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Discussion Starter #1
Curious if anyone has had success painted a synthetic gun stock. I have a couple rifles with the ugly gray synthetic stocks and I want to paint them. I'm thinking Desert Tan for one of them. I've heard people talk about using Krylon spray paints. At Home Depot today I looked at the Rustoleum camouflage paints that say they will also work on plastic. Wondering if anyone has painted a synthetic stock, what did you use and how did it hold up? Thanks.
 

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I painted my Mosin stock (synthetic).
I bought the paint (spray) from Lowes and it is plastic specific Valspar.
It worked great with one caveat; it took forever to cure.
I lightly sanded it with 500, and then degreased it.
sprayed 2 coats and waited for it to dry.
The can says fully cured in 2 days, but toucheable in 12 hours (or something like that).
A week later, the paint was still tacky and had a strong paint odor. I contacted valspar and they said that this MAY happen.
2 weeks later it finally dried out and was no longer tacky.
It stunk for about a month, but now its good.
Over a year later, it has some rub to it in the grip areas, but holding up well!
 

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I painted my brother's rifle stock, and his Kel-Tec .380. They were both the ugly grey they like making stocks/frames out of these days. I used the Krylon "camouflage" paint, mostly OD, but with a few streaks of tan and brown on the rifle, and OD on the pistol. After that a coat or two of lacquer and thus far, it's held up wonderfully.
 

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I've done a fair amount. Not as much as Karsten who did it as a business though. Krylon Fusion is good and a few other standard paints like Aervo and Rustuleum in my experience, but nothing has been as tough as Alumahyde II. All the stocks I've done look almost the same as the day they finished curing. It's very hard to scuff being basically colored epoxy unlike Krylon and the others that a quick rub on a table top can scuff them. This is OD green Alumahyde II done years back and put through lots of use. It takes longer to fully cure, but it's worth it in my opinion if you want a really tough stock finish.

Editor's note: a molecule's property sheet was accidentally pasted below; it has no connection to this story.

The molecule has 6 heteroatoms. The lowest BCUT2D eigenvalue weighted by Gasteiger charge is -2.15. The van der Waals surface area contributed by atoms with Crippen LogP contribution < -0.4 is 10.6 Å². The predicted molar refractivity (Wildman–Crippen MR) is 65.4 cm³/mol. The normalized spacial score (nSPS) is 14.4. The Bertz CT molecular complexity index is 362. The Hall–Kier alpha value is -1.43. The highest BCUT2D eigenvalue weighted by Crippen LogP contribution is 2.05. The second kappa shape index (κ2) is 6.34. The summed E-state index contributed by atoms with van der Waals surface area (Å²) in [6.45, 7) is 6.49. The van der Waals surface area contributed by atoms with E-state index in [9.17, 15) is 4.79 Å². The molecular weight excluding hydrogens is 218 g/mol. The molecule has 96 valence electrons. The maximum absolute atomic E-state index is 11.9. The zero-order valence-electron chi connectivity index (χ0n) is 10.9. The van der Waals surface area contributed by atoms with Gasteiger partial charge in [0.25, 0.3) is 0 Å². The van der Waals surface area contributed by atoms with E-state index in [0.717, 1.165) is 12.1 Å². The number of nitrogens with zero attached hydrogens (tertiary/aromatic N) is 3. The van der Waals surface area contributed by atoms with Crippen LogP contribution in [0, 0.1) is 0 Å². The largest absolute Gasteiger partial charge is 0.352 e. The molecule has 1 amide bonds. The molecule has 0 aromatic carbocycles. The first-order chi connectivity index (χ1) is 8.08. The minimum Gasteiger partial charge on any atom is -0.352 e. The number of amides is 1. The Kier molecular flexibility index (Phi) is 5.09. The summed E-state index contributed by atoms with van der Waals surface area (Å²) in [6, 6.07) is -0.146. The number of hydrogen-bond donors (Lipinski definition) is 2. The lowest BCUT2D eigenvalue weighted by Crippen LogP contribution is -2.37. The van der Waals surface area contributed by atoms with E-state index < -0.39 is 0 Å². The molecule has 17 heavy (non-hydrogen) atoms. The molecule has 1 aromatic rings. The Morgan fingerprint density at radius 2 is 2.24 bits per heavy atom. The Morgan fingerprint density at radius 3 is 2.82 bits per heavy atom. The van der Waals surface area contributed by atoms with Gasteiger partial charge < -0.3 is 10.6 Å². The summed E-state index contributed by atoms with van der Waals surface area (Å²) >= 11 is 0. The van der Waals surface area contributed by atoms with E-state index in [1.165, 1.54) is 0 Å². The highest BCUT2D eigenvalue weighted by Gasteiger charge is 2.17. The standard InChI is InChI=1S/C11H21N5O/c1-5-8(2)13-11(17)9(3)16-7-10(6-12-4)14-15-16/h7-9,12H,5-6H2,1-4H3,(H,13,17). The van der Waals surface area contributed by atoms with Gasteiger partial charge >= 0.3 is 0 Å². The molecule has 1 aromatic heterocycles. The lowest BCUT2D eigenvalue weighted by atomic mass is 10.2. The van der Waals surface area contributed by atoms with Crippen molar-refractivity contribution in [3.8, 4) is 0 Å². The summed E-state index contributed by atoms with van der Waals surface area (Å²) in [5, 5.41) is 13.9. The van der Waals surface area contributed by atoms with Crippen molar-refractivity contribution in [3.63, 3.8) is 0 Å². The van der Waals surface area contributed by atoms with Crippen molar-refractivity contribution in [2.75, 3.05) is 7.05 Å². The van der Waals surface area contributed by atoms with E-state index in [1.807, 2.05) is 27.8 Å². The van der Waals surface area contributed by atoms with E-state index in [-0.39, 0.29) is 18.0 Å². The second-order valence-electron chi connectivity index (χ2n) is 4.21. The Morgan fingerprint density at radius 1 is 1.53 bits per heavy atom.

ALUMA-HYDE® II | Brownells

 

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Discussion Starter #10
Thanks for the info everyone. I'm going to try it first on one of my ugly grey Remington 597's before I do the good rifles.
 

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IMO, if you don't camo whole rifle why camo anything......
Because the object is to break-up the silhouette, not necessarily try to make the rifle invisible. If you are in a hide, sure you might want your entire stick camo'd, but in all likelihood you are going to have your bipod and barrel broken-up by natural camo from your specific surroundings, and you'll have your glass ghillied-up in one way or the other.
 

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You can indeed paint everything if you have the time and are willing to do it. My 1st Gen FNH USA SPR



I can find a pic of my Savage 110FB

Karsten
 

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Another option is hydrographics or "dipping." It's really fairly simple, and there's lots of patterns to choose from. It's a little more expensive than painting, but if you're after a pattern that would be difficult to paint, it's a great option. I dipped my old service rifle in desert MARPAT: (only picture I could find at the moment)



The kits can be ordered from "mydipkit.com." Be forewarned though; dipping stuff is addictive, and you'll be looking around the house for other stuff that would look better in camo...
 

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P.S. Most commercial camo guns you buy are 'dipped'.
 
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